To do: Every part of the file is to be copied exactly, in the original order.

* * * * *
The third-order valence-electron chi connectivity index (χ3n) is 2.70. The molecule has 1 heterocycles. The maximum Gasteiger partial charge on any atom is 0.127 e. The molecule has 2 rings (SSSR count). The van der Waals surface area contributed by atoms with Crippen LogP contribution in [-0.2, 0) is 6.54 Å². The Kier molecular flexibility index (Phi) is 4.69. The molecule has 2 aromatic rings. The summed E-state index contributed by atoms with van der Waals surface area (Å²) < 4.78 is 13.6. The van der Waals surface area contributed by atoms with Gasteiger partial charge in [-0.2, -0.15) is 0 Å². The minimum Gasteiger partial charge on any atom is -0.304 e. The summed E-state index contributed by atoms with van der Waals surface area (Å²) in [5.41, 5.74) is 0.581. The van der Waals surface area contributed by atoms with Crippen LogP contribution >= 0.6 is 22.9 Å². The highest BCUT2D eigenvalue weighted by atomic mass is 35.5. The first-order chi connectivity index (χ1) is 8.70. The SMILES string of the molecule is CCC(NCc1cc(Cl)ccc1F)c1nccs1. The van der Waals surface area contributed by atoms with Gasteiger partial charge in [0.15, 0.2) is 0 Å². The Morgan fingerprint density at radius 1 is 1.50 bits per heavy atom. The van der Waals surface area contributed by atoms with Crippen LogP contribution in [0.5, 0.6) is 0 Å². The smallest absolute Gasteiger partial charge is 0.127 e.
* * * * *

The third-order valence-electron chi connectivity index (χ3n) is 2.70. The molecule has 1 heterocycles. The maximum Gasteiger partial charge on any atom is 0.127 e. The molecule has 2 rings (SSSR count). The van der Waals surface area contributed by atoms with Crippen LogP contribution in [-0.2, 0) is 6.54 Å². The Kier molecular flexibility index (Phi) is 4.69. The molecule has 2 aromatic rings. The summed E-state index contributed by atoms with van der Waals surface area (Å²) < 4.78 is 13.6. The van der Waals surface area contributed by atoms with Gasteiger partial charge in [-0.2, -0.15) is 0 Å². The minimum Gasteiger partial charge on any atom is -0.304 e. The summed E-state index contributed by atoms with van der Waals surface area (Å²) in [5.41, 5.74) is 0.581. The van der Waals surface area contributed by atoms with Crippen LogP contribution >= 0.6 is 22.9 Å². The highest BCUT2D eigenvalue weighted by atomic mass is 35.5. The first-order chi connectivity index (χ1) is 8.70. The SMILES string of the molecule is CCC(NCc1cc(Cl)ccc1F)c1nccs1. The van der Waals surface area contributed by atoms with Gasteiger partial charge in [0.15, 0.2) is 0 Å². The Morgan fingerprint density at radius 1 is 1.50 bits per heavy atom. The van der Waals surface area contributed by atoms with Crippen LogP contribution in [0.5, 0.6) is 0 Å². The smallest absolute Gasteiger partial charge is 0.127 e.